The many roles which Edward Martyn filled in order to realize his dreams of reform in the Irish Revival are comprehensively explored in this collection of essays. Martyn's roles included host, patron, novelist, playwright, satirist, aesthete, collector of books and pictures, benefactor, journalist, and theatre director. His many activities, often forgotten or misunderstood, are documented here and set forth, for the first time, in the wider context of the multifaceted movement of Irish cultural nationalism which involved Martyn in developing relationships with fellow revivalists such as George Moore, Lady Gregory, Arthur Griffiths, D. P. Moran, Standish James O'Grady, and W. B. Yeats. This distilled analysis of the origins, development and failure of many of Martyn's reforms extends to a probing of the roots of Ireland's failure to achieve cultural independence during the 1920s and 30s when the very type of provincialism which Martyn so vehemently opposed because the conventional wisdom of the newly independent Irish Free State.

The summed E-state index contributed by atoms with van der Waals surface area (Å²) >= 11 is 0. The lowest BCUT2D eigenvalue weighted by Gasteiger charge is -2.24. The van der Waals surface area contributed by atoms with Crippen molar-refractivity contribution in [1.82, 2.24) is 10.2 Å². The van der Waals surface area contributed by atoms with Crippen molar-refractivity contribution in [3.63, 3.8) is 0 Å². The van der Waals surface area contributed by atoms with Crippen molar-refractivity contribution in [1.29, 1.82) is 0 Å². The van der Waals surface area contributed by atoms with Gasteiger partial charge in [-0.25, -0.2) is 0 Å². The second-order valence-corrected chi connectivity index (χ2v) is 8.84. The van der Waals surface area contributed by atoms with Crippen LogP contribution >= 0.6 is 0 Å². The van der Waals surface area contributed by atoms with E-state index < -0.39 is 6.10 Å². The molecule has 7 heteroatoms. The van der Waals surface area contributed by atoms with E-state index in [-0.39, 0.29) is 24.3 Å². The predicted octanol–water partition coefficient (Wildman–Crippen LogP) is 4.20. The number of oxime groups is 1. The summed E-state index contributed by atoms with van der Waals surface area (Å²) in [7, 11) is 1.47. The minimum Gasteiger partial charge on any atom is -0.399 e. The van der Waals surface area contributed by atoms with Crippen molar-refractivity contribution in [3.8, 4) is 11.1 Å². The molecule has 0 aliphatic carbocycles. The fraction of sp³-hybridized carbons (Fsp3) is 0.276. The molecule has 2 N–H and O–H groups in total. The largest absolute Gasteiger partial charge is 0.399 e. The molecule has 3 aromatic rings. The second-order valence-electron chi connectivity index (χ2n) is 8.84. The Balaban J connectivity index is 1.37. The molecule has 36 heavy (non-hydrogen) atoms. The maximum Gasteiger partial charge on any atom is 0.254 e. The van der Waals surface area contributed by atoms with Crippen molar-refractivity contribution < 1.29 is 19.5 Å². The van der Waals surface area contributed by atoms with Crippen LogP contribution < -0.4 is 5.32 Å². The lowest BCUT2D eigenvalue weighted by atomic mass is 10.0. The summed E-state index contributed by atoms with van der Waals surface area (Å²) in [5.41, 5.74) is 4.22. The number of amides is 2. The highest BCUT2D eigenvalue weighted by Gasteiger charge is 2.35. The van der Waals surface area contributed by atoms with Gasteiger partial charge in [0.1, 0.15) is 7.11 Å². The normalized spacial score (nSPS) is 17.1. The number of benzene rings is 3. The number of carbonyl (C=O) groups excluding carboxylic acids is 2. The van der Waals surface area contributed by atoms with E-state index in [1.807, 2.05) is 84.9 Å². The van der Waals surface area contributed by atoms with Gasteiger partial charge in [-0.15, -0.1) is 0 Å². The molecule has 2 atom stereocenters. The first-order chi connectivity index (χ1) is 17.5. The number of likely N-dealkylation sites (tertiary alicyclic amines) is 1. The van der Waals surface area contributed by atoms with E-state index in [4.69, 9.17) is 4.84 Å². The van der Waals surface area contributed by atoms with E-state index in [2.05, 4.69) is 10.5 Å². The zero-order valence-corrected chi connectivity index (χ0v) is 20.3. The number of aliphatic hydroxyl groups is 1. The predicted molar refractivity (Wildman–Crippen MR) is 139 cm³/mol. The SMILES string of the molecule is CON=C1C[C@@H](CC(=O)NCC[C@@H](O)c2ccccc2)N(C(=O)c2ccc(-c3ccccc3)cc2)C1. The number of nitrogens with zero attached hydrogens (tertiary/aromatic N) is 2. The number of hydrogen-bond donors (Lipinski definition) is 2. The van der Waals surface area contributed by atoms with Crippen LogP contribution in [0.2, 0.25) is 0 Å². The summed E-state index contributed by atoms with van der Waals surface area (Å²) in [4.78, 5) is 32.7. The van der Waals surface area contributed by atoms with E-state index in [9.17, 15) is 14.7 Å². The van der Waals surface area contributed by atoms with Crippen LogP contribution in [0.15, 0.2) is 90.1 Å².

Jerry Nolan is a London-based freelance writer whose ongoing research is primarily concerned with exploring forms of Irish cultural nationalism in writers who have been marginalized in standard accounts of the Irish Literary Revival: Edward Martyn, Standish James O'Grady, AE, James Cousins, and James Stephens. He is the author of The Tulira Trilogy of Edward Martyn, Irish Symbolist Dramatist (Mellen, 2003)His scholarly articles have been published internationally, in Irish Arts Review, Irish Studies Review, Princess Grace Library Proceedings 1998, New Hibernia Review, ABEI Journal, and HJEAS Journal.
Preface by Mary C. King; Introduction; 1. Host and Patron; 2. Old Friend and Relative Stranger; 3. Satirist and Uncloistered Monk; 4. Aesthete and Benefactor; 5. Journalist and Theatre Director; 6. Irish Irelander and All Irelander; Appendices; Bibliography; Index